Localised Mycobacterium ulcerans infection in four dogs
University of Melbourne, Faculty of Veterinary Science, Parkville, Victoria, Australia.Australian Veterinary Journal (Impact Factor: 1.05). 12/2011; 89(12):506-10. DOI: 10.1111/j.1751-0813.2011.00850.x
Localised infection caused by Mycobacterium ulcerans is described in two Kelpies, a Whippet and a Koolie domiciled on the Bellarine Peninsula, Victoria, Australia. The diagnosis was confirmed using real-time polymerase chain reaction (PCR) targeting the M. ulcerans-specific insertion sequence (IS2404) in DNA extracted from swabs of ulcerated lesions in all cases. Where available, molecular typing confirmed that three of the dogs were infected with a strain of M. ulcerans that was indistinguishable from a disease-causing strain in people and other animals in Victoria. One dog was still undergoing treatment at the time of writing, but the remaining three dogs were successfully treated with a combination of surgical debridement and medical therapy in one case, and medical therapy alone in the other two. Investigation of the home environs of three of the dogs using real-time PCR revealed low amounts of M. ulcerans DNA in various environmental samples. Mycobacterium ulcerans infection should be included in the differential diagnoses of any ulcerated skin lesions in dogs that live in or visit endemic areas of Victoria and Queensland.
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ABSTRACT: Overview of the Australian sheep industry · The first incisor eruption in Angora goats · Hepatitis E in pigs in New Caledonia · Thromboelastography in neonatal foals · Mycobacterium ulcerans infection in dogs · Harmonic scalpel for soft palate surgery in dogs · Fungal dermatitis in coastal bearded dragons · Osteosarcoma in a python.
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ABSTRACT: Background - Canine leproid granuloma (CLG) characteristically presents as single to multiple circumscribed dermal to subcutaneous nodules in haired skin. An unidentified mycobacterium is considered be the aetiological agent of this entity. Animals - Several cases of canine leproid granulomas occurred in dogs in New Zealand during 2010 and 2011. Cases appeared in clusters, affecting multiple closely related foxhounds domiciled in the same kennels. All affected hounds recovered after topical and/or systemic antimicrobial therapy. Two similar outbreaks that occurred in foxhounds near Melbourne, Australia are also reported. Methods - Cases were investigated using cytological, histological, microbiological and several molecular techniques. An environmental epidemiological study was also performed. Results - A diagnosis of CLG was established in 11 dogs. Molecular identification of the causative agent confirmed that it was a mycobacterial species with 100% sequence homology within the amplified regions of the 16S rRNA gene and internal transcribed spacer (ITS1) with that found in association with similar infections from the USA, Brazil and Australia. Conclusion and clinical importance - This report details the first occurrence of multiple cases of CLG occurring in in-contact dogs and the first proven case of CLG in dogs in New Zealand.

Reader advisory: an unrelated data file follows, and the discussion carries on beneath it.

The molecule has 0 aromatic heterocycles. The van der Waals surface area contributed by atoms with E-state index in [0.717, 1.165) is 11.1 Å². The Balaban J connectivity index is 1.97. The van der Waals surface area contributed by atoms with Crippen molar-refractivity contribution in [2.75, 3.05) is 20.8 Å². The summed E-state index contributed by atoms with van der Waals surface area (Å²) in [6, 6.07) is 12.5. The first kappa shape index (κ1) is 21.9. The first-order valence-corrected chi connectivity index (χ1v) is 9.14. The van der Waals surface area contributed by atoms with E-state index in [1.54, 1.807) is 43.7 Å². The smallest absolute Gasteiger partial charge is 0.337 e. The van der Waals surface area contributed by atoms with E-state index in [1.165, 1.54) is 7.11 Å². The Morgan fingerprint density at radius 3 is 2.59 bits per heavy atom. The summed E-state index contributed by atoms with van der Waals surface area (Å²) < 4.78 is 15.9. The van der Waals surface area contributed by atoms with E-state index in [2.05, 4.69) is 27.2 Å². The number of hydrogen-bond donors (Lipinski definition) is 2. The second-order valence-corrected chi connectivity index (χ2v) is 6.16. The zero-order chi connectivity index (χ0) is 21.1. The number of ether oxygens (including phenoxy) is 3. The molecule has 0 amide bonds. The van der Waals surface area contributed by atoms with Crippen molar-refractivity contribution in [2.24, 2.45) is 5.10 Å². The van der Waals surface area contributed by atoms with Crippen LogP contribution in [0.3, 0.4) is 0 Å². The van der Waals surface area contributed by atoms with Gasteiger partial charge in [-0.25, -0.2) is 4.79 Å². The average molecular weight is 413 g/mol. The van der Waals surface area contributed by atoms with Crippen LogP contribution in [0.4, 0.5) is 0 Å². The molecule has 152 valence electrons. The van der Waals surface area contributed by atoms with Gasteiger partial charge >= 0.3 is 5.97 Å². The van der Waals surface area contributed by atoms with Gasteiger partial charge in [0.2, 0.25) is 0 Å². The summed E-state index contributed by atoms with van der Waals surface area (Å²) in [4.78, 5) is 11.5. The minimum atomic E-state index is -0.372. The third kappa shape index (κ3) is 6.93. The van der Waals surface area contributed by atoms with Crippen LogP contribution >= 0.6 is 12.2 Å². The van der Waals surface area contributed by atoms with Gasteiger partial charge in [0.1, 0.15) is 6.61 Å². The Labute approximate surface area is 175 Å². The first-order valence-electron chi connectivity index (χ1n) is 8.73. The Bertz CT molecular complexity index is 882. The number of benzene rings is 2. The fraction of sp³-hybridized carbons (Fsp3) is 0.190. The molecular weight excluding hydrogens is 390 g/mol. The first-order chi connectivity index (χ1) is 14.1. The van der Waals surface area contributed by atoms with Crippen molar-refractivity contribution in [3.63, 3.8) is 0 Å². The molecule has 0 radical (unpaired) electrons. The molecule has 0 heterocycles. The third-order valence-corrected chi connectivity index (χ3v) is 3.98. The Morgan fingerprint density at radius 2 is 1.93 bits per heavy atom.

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ABSTRACT: Background: Mycobacterial granulomas of the skin and subcutis can be caused by one of a number of pathogens. This review concentrates on noncultivable species that cause diseases characterized by focal granuloma(s), namely leproid granuloma (in dogs) and feline leprosy (in cats). Clinically indistinguishable lesions can be caused by tuberculous organisms (Mycobacterium bovis and Mycobacterium microti) and members of the Mycobacterium avium complex. Rapidly growing mycobacterial species that cause infection of the subcutaneous panniculus associated with draining tracts are not discussed. Disease caused by Mycobacterium ulcerans is an important emerging differential diagnosis for ulcerated cutaneous nodules in certain localized regions. CLINICAL LESIONS: Lesions comprise one or multiple nodules in the skin/subcutis. These are generally firm and well circumscribed, and typically become denuded of hair. They may or may not ulcerate, depending on the virulence of the causal organisms and the immune response of the host. Diagnosis: The most inexpensive, noninvasive means of diagnosis is by submission of methanol-fixed, Romanowsky-stained smears to a Mycobacterium Reference Laboratory after detecting negatively stained or acid-fast bacilli on cytological smears. Scrapings of material from slides usually provide sufficient mycobacterial DNA to enable identification of the causal organism using sequence analysis of amplicons after PCR using specific mycobacterial primers. Therapy: Therapy relies upon a combination of marginal resection of easily accessible lesions and treatment using two or three drugs effective against slowly growing mycobacteria, choosing amongst rifampicin, clarithromycin, clofazimine and pradofloxacin/moxifloxacin.
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